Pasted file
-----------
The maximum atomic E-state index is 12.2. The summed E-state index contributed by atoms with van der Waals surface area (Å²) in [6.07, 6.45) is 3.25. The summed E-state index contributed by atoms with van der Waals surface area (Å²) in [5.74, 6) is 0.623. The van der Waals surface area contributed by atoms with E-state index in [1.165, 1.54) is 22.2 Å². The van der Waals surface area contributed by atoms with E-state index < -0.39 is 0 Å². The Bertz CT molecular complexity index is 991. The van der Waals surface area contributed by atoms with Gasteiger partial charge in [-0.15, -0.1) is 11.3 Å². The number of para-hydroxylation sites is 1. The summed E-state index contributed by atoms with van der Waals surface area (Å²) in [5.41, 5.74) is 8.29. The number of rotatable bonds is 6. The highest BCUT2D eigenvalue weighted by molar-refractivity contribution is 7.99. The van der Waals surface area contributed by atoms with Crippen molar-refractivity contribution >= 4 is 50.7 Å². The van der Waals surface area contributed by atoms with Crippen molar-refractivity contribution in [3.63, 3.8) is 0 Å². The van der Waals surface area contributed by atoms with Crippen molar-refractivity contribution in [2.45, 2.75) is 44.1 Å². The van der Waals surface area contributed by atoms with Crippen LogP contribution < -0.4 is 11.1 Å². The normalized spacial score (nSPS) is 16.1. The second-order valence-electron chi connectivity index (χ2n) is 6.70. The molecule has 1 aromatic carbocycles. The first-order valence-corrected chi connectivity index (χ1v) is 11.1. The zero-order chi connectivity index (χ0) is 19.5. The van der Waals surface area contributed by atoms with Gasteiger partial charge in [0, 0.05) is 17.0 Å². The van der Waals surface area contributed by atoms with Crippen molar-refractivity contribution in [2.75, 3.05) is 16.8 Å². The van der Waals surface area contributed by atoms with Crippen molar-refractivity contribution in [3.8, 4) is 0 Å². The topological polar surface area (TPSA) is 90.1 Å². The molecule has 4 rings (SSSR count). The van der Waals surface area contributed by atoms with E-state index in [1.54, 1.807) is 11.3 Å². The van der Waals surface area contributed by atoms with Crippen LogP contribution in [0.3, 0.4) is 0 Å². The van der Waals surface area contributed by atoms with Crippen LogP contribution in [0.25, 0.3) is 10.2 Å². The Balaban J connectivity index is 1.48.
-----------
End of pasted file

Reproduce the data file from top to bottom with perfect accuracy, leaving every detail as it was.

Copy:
The maximum atomic E-state index is 12.2. The summed E-state index contributed by atoms with van der Waals surface area (Å²) in [6.07, 6.45) is 3.25. The summed E-state index contributed by atoms with van der Waals surface area (Å²) in [5.74, 6) is 0.623. The van der Waals surface area contributed by atoms with E-state index in [1.165, 1.54) is 22.2 Å². The van der Waals surface area contributed by atoms with E-state index < -0.39 is 0 Å². The Bertz CT molecular complexity index is 991. The van der Waals surface area contributed by atoms with Gasteiger partial charge in [-0.15, -0.1) is 11.3 Å². The number of para-hydroxylation sites is 1. The summed E-state index contributed by atoms with van der Waals surface area (Å²) in [5.41, 5.74) is 8.29. The number of rotatable bonds is 6. The highest BCUT2D eigenvalue weighted by molar-refractivity contribution is 7.99. The van der Waals surface area contributed by atoms with Crippen molar-refractivity contribution >= 4 is 50.7 Å². The van der Waals surface area contributed by atoms with Crippen molar-refractivity contribution in [3.63, 3.8) is 0 Å². The van der Waals surface area contributed by atoms with Crippen molar-refractivity contribution in [2.45, 2.75) is 44.1 Å². The van der Waals surface area contributed by atoms with Crippen LogP contribution < -0.4 is 11.1 Å². The normalized spacial score (nSPS) is 16.1. The second-order valence-electron chi connectivity index (χ2n) is 6.70. The molecule has 1 aromatic carbocycles. The first-order valence-corrected chi connectivity index (χ1v) is 11.1. The zero-order chi connectivity index (χ0) is 19.5. The van der Waals surface area contributed by atoms with Gasteiger partial charge in [0, 0.05) is 17.0 Å². The van der Waals surface area contributed by atoms with Crippen molar-refractivity contribution in [2.75, 3.05) is 16.8 Å². The van der Waals surface area contributed by atoms with Crippen molar-refractivity contribution in [3.8, 4) is 0 Å². The topological polar surface area (TPSA) is 90.1 Å². The molecule has 4 rings (SSSR count). The van der Waals surface area contributed by atoms with E-state index in [1.54, 1.807) is 11.3 Å². The van der Waals surface area contributed by atoms with Crippen LogP contribution in [0.3, 0.4) is 0 Å². The van der Waals surface area contributed by atoms with Crippen LogP contribution in [0.25, 0.3) is 10.2 Å². The Balaban J connectivity index is 1.48.